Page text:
Dominique Arnold training article

Monday, Oct. 01, 2007
Guy Cipriano Track & Field
Olympic hopeful comes back to State College for training advice
This has the makings of a compelling television feature during the 2008 Summer Olympics in Beijing.

The athlete is outgoing. Plus, he competes in the 110 -meter high hurdles, a marquee event which includes Chinese star Liu Xiang, one of the most popular athletes from the host country.

So what does this have to do with State College?

This is where it gets interesting. Dominique Arnold, the American record holder in the 110 hurdles, left State College on Sunday after spending 10 days training with Kym Burke, a co-owner of One on One Fitness Consultants on Aaron Drive.

Arnold’s ex-wife introduced him to Kym three years ago. Arnold, a former Penn State assistant track and field coach, was experiencing back troubles when he met Burke and he figured the former gymnast could enhance his training.

“I wanted some gymnast strength,” Arnold said. “It was the best thing I could do at the time because my back issues were gone.”

[b]Burke’s workouts were different than anything Arnold had encountered. He spent more time on foam rollers and balance balls than benches, and Arnold discovered training doesn’t always involve macho pursuits.

“I will never forget the look on his face when I tried to get him to do a single-leg balance,” Burke said. “Here’s this world class athlete who is excellent in everything and the little lady at the fitness center was knocking him on his butt.” [/b]

Arnold, a 1996 NCAA champion at Washington State, repeated the words slowly.

“On,” he paused. “My,” he paused again. “Butt,” he said, accentuating the rigors of his initial workouts with Burke.

Burke calls it athletic readiness training. Her methods prepared Arnold for some breakthrough moments.

His 2005 included a personal-record 13.01 seconds and a second-place finish at the United States Outdoor Championships. The following year, he ran an American-record 12.90 during a meet in Lausanne, Switzerland.

He started this season with solid performances in Paris, Athens, Lausanne and Eugene, Ore., before finishing second at the national championships to earn a spot in the world meet. But Arnold’s body didn’t feel right, so he bypassed the world championships in Osaka, Japan.

He was diagnosed with an inflamed Achilles, another injury in a career filled with physical setbacks. With the Olympic Trials looming next year, Arnold, 33, didn’t want to risk further injury.

“I felt things breaking down last year,” Arnold said, “and that’s when I knew I needed to do something.

So Arnold called his friend in State College.

He arrived here on a Thursday. By Friday, he was undergoing fitness assessment tests. By Saturday, he was ON-HIS-BUTT.

“It’s getting the job done,” Arnold said.

Arnold and Burke spent more than a week crafting a training plan. They designed the plan to ensure Arnold peaks during next year’s Olympic Trials at Eugene’s storied Hayward Field. Burke filmed Arnold’s movements, and Arnold returned to his California home with workout DVDs.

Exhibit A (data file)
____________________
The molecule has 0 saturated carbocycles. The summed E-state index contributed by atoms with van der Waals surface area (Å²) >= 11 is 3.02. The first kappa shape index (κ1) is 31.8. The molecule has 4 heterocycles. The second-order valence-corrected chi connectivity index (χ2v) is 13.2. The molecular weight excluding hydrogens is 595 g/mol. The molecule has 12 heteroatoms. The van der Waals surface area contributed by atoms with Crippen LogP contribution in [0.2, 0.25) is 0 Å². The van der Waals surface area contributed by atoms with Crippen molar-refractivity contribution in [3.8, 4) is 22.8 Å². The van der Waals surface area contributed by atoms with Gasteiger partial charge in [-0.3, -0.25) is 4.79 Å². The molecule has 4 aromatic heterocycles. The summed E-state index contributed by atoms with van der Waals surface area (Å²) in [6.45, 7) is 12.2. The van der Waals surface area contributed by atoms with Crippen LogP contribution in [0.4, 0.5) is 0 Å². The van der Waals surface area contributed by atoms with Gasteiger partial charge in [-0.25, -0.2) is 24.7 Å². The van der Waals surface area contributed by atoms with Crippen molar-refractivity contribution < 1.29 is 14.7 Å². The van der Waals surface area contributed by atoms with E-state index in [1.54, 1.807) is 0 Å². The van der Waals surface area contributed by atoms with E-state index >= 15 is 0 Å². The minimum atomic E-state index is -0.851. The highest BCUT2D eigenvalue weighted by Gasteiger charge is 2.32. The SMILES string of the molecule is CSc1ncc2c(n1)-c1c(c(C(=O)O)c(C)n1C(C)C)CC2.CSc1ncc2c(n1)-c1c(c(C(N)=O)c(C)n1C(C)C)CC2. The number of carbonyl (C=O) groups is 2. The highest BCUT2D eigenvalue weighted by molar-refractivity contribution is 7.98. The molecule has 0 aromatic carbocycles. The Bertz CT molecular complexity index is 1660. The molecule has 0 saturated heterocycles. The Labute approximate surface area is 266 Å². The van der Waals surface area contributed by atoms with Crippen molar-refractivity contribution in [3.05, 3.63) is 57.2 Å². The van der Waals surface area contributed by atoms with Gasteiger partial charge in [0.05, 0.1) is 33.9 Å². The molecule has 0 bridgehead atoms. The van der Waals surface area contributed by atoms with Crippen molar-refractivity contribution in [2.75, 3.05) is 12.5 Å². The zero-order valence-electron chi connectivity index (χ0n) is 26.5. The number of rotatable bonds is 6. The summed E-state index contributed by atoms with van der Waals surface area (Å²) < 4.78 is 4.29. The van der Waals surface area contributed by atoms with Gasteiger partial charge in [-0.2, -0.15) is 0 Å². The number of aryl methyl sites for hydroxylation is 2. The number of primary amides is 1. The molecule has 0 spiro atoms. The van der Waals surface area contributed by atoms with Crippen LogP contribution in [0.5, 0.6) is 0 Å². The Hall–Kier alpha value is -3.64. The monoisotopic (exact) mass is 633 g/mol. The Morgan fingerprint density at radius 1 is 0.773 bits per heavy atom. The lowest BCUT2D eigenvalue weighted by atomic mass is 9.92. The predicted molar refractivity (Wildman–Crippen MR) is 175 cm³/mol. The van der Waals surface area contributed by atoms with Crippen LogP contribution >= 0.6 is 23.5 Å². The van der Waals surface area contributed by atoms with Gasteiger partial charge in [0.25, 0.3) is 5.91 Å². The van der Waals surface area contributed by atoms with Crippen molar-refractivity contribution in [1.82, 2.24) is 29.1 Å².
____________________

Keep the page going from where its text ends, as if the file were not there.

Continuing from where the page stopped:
[b]Some of Arnold’s exercises use weights. Others involve foam rollers, balance balls and bungee cords.

“Why does an athlete like Dominique need to be laying on his back putting a bunch of weight over his chest?” Burke said. “He doesn’t bench press when he goes over those hurdles. He doesn’t want to have a lot of mass to carry on down that stretch.” [/b]

Arnold doesn’t begin his outdoor preparations for the trials until November, when he runs Pasadena’s grassy hills.

He starts training on a track with coach Larry Wade in December.

The trials start next June 27, giving Arnold and Burke eight months to tweak their plan.

“There’s no doubt in my mind that we are doing things that other people aren’t doing,” said Burke, whose own Olympic gymnastic aspirations were eliminated because of the 1980 boycott. “This is really athletic readiness training. It’s preparing the athlete to be ready to do the training their coach is going to ask of them.

“I don’t know anything about running the hurdles. But I have an idea about body position and specific strengths and where that explosiveness needs to come from.”

Arnold said most of his competitors are implementing conventional training plans for the Olympics.

“They run a lot,” he said. “Some might do some bungee work, but that’s it. We work from the top of the head to the soles of the feet. That doesn’t happen anywhere else. This is a full program.

“It’s not lifting, then some ball work and bungee work, and then balancing on one foot and calling it a day. That’s not how it works. If that works for you, then fine, but I know something else that works for me. I don’t want to give them any secrets.”

Don’t worry Dominique, your secrets are safe in State College.

Guy Cipriano is a sports writer for the Centre Daily Times. He can be reached at 231-4643 and